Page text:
Richmond City Commission candidate Bobby Johns is no stranger to the race. This election season marks his second time running for a seat on the four-member commission.
Annual pay increases for city employees and promotions based on performance are just two of the issues Johns said he would support if elected.
Johns is outspoken in his criticism of the city commission’s rezoning of property at the corner of Lancaster Avenue and Barnes Mill Road so a private builder could construct a student housing complex.
He also is critical of changes in fire protection service and city personnel policy.
“One of the first things I wouldn’t have done is to rezone the (John) Lackey property,” he said. “Secondly, I would not have closed Fire Station No. 5. I also wouldn’t have taken away the vacation from the city workers.”
Many cuts were made to city departments to compensate for the city’s growing debt, which has now turned into a $3 million surplus this past year.
“I would be in favor of restoring some funding if the need is there,” Johns said. “I know the playgrounds are in need of mulch and the basketball court at Lake Reba needs to be resurfaced.”
He is speaking about things taken care of by the city’s parks and recreation department, which received one of the biggest funding cut of all city departments in the 2012-13 budget.
“We don’t have enough firefighters,” he said. “I also would recommend that we re-open Station No. 5 on Duncannon Lane. I also understand that some of our firefighters are occupying different ranks instead of promoting to that position. If they are performing duties at a higher rank, then they should be paid for that rank.”
The city should aggressively seek grant funding to perform a mandated upgrade to its storm-water system, he said.
“We need to try to apply for grants from both the state and federal governments,” he said. “I would hope that we could use the $2.10 meter tax to help pay for these projects. We are going to need $1 million for the next 20 years. I would be in favor of selling bonds to cover these projects if we can’t get enough grant funding.”
A proposed “Fairness Ordinance” that would include protection of members of the LGBT (lesbian, gay, bisexual and transgender) community from discrimination in housing, employment and public accommodations also has generated controversy this year.
“There is a federal law which protects everyone from discrimination,” Johns said. “You just can’t terminate an employee without proper cause or because of their sexual preference.”
Richmond City Commission candidates
Free Toyota bornlearning Academy workshops begin Tuesday in Berea
Free workshops for parents and caregivers of children birth to age 5 are being offered for the second year at Berea Elementary School.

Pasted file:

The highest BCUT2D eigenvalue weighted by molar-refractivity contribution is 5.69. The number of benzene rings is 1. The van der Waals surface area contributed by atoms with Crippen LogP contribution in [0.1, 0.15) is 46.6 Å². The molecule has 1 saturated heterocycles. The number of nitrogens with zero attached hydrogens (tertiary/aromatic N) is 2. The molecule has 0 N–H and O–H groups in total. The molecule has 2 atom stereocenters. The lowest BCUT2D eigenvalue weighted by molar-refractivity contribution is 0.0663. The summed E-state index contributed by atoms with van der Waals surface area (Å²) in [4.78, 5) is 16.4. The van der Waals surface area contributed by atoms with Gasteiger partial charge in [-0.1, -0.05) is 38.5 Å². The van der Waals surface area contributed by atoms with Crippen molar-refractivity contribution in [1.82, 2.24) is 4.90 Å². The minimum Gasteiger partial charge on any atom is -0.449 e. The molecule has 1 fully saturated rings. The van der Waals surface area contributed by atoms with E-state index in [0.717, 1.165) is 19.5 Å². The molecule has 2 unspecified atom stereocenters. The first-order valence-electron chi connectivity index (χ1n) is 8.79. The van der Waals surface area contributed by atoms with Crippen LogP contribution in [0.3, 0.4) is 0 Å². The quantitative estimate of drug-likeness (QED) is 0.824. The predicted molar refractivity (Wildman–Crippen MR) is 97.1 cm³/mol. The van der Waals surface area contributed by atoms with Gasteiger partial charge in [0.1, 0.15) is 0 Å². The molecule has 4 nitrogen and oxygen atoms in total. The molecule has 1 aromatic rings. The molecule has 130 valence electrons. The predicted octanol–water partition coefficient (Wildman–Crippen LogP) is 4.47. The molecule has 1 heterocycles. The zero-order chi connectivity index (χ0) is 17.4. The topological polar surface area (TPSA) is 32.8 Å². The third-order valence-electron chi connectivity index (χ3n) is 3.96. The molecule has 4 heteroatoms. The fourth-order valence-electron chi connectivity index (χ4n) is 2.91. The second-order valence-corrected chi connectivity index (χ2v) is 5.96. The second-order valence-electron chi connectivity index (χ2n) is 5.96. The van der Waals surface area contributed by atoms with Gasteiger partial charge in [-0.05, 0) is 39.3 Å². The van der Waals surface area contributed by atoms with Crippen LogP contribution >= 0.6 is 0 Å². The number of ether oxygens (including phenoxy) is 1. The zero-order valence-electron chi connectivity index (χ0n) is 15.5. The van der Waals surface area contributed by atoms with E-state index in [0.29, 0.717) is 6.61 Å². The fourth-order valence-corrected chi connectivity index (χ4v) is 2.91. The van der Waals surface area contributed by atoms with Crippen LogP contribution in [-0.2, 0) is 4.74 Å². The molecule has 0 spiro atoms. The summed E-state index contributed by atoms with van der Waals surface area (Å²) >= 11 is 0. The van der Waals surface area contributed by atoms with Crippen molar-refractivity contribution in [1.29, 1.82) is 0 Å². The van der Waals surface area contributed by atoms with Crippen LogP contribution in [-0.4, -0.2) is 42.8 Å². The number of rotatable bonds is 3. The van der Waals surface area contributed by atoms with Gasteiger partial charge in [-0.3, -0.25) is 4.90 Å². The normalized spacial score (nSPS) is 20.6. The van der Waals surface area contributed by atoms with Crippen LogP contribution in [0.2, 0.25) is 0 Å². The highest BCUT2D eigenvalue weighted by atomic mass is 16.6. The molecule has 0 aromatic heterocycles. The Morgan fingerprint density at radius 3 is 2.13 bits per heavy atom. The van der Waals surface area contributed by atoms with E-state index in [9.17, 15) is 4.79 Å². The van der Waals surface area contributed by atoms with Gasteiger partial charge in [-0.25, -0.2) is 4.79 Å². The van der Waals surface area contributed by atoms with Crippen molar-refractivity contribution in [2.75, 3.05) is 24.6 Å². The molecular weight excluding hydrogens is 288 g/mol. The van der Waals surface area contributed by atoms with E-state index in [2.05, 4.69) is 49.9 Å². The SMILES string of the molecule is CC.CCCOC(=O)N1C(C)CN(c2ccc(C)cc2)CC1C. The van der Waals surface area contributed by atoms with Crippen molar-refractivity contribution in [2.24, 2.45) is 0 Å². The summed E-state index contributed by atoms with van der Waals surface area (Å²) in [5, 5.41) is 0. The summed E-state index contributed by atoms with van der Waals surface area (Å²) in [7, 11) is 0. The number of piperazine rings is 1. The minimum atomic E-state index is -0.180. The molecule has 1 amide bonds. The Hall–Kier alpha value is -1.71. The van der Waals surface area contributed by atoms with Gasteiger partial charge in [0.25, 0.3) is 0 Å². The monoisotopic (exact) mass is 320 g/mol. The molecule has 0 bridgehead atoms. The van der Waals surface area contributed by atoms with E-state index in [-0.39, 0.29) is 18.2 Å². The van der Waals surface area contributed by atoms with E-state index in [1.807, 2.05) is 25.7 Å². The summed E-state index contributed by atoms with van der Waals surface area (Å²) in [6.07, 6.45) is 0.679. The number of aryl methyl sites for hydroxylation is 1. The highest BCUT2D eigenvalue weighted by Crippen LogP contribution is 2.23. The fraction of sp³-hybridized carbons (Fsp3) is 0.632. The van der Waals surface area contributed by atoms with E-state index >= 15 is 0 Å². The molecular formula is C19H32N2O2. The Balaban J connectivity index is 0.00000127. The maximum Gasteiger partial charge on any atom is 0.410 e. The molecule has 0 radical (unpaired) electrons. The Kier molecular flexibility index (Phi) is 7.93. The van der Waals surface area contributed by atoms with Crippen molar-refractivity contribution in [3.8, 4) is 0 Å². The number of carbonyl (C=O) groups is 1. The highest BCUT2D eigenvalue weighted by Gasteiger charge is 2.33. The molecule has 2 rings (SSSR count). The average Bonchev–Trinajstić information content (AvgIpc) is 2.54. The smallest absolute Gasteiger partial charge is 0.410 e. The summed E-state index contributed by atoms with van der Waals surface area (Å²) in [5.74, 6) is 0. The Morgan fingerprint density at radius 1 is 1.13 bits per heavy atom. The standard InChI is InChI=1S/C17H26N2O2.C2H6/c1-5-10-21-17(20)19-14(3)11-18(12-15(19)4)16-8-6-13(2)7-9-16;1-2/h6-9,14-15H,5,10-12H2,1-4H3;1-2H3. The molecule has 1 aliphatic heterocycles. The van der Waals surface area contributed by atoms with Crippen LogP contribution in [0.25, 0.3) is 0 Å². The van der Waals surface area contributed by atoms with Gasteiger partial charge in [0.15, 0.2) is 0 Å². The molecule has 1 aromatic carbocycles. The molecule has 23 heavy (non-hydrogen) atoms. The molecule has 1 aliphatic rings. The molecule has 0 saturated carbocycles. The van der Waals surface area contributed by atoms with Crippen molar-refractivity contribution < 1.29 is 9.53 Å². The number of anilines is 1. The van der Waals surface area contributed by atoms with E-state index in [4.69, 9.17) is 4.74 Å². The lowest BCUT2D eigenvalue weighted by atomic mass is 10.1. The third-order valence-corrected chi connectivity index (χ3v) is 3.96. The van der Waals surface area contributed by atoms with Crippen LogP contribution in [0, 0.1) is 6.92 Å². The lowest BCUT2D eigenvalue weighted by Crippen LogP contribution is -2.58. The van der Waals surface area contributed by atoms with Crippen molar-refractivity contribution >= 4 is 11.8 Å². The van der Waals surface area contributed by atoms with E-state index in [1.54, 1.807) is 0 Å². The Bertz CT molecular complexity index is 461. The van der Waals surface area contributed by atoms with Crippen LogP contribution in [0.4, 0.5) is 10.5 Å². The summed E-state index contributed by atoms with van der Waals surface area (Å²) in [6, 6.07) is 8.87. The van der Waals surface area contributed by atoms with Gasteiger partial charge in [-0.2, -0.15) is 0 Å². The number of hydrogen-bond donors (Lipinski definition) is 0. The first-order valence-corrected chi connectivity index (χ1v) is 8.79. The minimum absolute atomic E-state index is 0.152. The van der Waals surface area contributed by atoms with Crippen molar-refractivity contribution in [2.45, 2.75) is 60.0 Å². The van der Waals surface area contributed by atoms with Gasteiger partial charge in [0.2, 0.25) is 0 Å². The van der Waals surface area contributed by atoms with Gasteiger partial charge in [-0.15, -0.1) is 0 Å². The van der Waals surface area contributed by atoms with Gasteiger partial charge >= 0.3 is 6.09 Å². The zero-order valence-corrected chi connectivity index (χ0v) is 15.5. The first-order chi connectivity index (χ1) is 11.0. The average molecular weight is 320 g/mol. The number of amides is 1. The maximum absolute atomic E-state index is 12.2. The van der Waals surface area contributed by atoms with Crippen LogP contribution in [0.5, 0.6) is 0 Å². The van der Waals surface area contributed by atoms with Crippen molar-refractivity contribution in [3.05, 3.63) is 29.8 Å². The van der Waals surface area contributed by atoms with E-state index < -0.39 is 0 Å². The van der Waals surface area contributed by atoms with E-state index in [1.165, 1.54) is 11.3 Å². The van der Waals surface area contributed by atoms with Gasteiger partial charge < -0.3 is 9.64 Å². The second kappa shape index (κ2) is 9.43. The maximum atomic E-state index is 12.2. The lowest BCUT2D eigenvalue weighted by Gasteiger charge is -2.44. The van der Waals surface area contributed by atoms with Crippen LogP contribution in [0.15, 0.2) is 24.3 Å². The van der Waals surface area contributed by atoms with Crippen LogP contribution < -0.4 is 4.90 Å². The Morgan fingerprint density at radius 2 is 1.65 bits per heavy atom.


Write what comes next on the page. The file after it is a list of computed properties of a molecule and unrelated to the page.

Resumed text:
The workshops begin Tuesday and will continue once a month through April.
Republican announces candidacy in jailer race
Republican William Burl Sweat announced Monday he will be seeking election as county jailer next year.
Sweat, a Madison County native and graduate of Eastern Kentucky University, said he has 20 years of experience in corrections. He currently works for the Kentucky Department of Corrections but said he has worked in corrections in an Oklahoma county as well as with a private corrections industry.
EKU professor to challenge Thomas for jailer
A new challenger has thrown his hat into the ring for the 2014 county jailer’s race.
Stephen Tussey, director of Eastern Kentucky University’s correctional safety program, said Wednesday he would like to run in 2014.
Tussey, a Madison County native, said he has more than 30 years’ experience working in corrections, including working as national safety administrator with the Federal Bureau of Prisons in Washington, D.C.
Two new faces on Richmond City Commission
The four-person Richmond City Commission will have two new faces in January as challengers Laura Durham Morgan and Jim Newby came in first and fourth, respectively, in Tuesday eight-person race.
MC School Board: Hager loses to Renfro for 4th-district slot
Only one of the four Madison County School Board members up for re-election was replaced Tuesday night.
Hembree, Powell win seats on Berea City Council
There will be two new faces on the Berea City Council for the next two years. Former council member Chester Powell and newcomer Chad Hembree will join Diane Kerby, Billy Wagers, Violet “Vi” Farmer, Ronnie Terrill, Virgil Burnside and Jerry Little to sit on the council which governs all who live within Berea’s city limits.
Smart, Shell, Mayfield win legislative seats
Madison County will continue to have two Republicans and one Democrat in its delegation to state House of Representatives as Rita Smart, D-Richmond, and Donna Mayfield, R-Winchester, won re-election by comfortable margins and Republican Jonathan Shell of Lancaster won the seat left open by the retirement of long-term legislator Lonnie Napier, R-Lancaster.
Democrats fighting to keep edge in state House
Republicans and Democrats were out in force Monday, traveling across the state, trying to haul in a few last votes to provide a winning margin Tuesday.
Ballot boxes delivered all over county Monday
Ballot boxes and election kits were delivered to the county’s 17 polling locations Monday morning in preparation for Election Day.
Madison County Clerk Kenny Barger and a crew from the county road department distributed 112 ballot boxes, two for each of the county’s 56 precincts.
Jaynes enters his first race for city commission
Don Jaynes, a certified public accountant who previously was a community member of the city’s former finance advisory committee, is in his first race for city commission.
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